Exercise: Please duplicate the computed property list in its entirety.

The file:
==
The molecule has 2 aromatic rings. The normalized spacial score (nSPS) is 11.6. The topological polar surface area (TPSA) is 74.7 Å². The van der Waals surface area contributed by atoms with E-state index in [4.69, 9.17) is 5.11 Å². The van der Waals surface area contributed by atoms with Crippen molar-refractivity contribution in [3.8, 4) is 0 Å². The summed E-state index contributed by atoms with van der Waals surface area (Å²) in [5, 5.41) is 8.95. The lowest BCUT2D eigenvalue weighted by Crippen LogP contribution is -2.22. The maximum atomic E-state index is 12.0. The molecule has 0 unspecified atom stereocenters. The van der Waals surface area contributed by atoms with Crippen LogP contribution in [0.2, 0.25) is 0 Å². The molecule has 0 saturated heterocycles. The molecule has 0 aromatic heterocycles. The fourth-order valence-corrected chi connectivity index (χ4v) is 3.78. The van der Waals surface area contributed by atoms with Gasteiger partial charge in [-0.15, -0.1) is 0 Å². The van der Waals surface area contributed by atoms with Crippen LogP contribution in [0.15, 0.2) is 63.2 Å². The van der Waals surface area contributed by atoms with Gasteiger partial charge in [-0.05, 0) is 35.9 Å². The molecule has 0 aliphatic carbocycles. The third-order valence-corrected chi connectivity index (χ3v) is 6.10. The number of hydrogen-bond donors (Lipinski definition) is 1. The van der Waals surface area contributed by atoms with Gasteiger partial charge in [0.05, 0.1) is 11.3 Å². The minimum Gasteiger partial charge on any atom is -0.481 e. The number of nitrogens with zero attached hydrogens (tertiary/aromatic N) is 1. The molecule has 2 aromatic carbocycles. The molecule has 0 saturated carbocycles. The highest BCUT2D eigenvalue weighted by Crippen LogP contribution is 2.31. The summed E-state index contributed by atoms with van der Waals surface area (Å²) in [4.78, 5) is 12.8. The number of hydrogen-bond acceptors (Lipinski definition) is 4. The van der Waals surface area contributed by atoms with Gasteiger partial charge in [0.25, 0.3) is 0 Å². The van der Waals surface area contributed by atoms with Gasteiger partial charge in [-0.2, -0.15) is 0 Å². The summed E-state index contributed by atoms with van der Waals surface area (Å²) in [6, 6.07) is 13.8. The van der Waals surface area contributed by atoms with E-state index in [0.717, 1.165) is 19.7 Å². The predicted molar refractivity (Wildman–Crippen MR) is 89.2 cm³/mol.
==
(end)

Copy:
The molecule has 2 aromatic rings. The normalized spacial score (nSPS) is 11.6. The topological polar surface area (TPSA) is 74.7 Å². The van der Waals surface area contributed by atoms with E-state index in [4.69, 9.17) is 5.11 Å². The van der Waals surface area contributed by atoms with Crippen molar-refractivity contribution in [3.8, 4) is 0 Å². The summed E-state index contributed by atoms with van der Waals surface area (Å²) in [5, 5.41) is 8.95. The lowest BCUT2D eigenvalue weighted by Crippen LogP contribution is -2.22. The maximum atomic E-state index is 12.0. The molecule has 0 unspecified atom stereocenters. The van der Waals surface area contributed by atoms with Crippen LogP contribution in [0.2, 0.25) is 0 Å². The molecule has 0 saturated heterocycles. The molecule has 0 aromatic heterocycles. The fourth-order valence-corrected chi connectivity index (χ4v) is 3.78. The van der Waals surface area contributed by atoms with Gasteiger partial charge in [-0.15, -0.1) is 0 Å². The van der Waals surface area contributed by atoms with Crippen LogP contribution in [0.15, 0.2) is 63.2 Å². The van der Waals surface area contributed by atoms with Gasteiger partial charge in [-0.05, 0) is 35.9 Å². The molecule has 0 aliphatic carbocycles. The third-order valence-corrected chi connectivity index (χ3v) is 6.10. The number of hydrogen-bond donors (Lipinski definition) is 1. The van der Waals surface area contributed by atoms with Gasteiger partial charge in [0.05, 0.1) is 11.3 Å². The minimum Gasteiger partial charge on any atom is -0.481 e. The number of nitrogens with zero attached hydrogens (tertiary/aromatic N) is 1. The molecule has 2 aromatic carbocycles. The molecule has 0 saturated carbocycles. The highest BCUT2D eigenvalue weighted by Crippen LogP contribution is 2.31. The summed E-state index contributed by atoms with van der Waals surface area (Å²) in [4.78, 5) is 12.8. The number of hydrogen-bond acceptors (Lipinski definition) is 4. The van der Waals surface area contributed by atoms with Gasteiger partial charge in [0.25, 0.3) is 0 Å². The van der Waals surface area contributed by atoms with Gasteiger partial charge in [-0.2, -0.15) is 0 Å². The summed E-state index contributed by atoms with van der Waals surface area (Å²) in [6, 6.07) is 13.8. The van der Waals surface area contributed by atoms with E-state index in [0.717, 1.165) is 19.7 Å². The predicted molar refractivity (Wildman–Crippen MR) is 89.2 cm³/mol.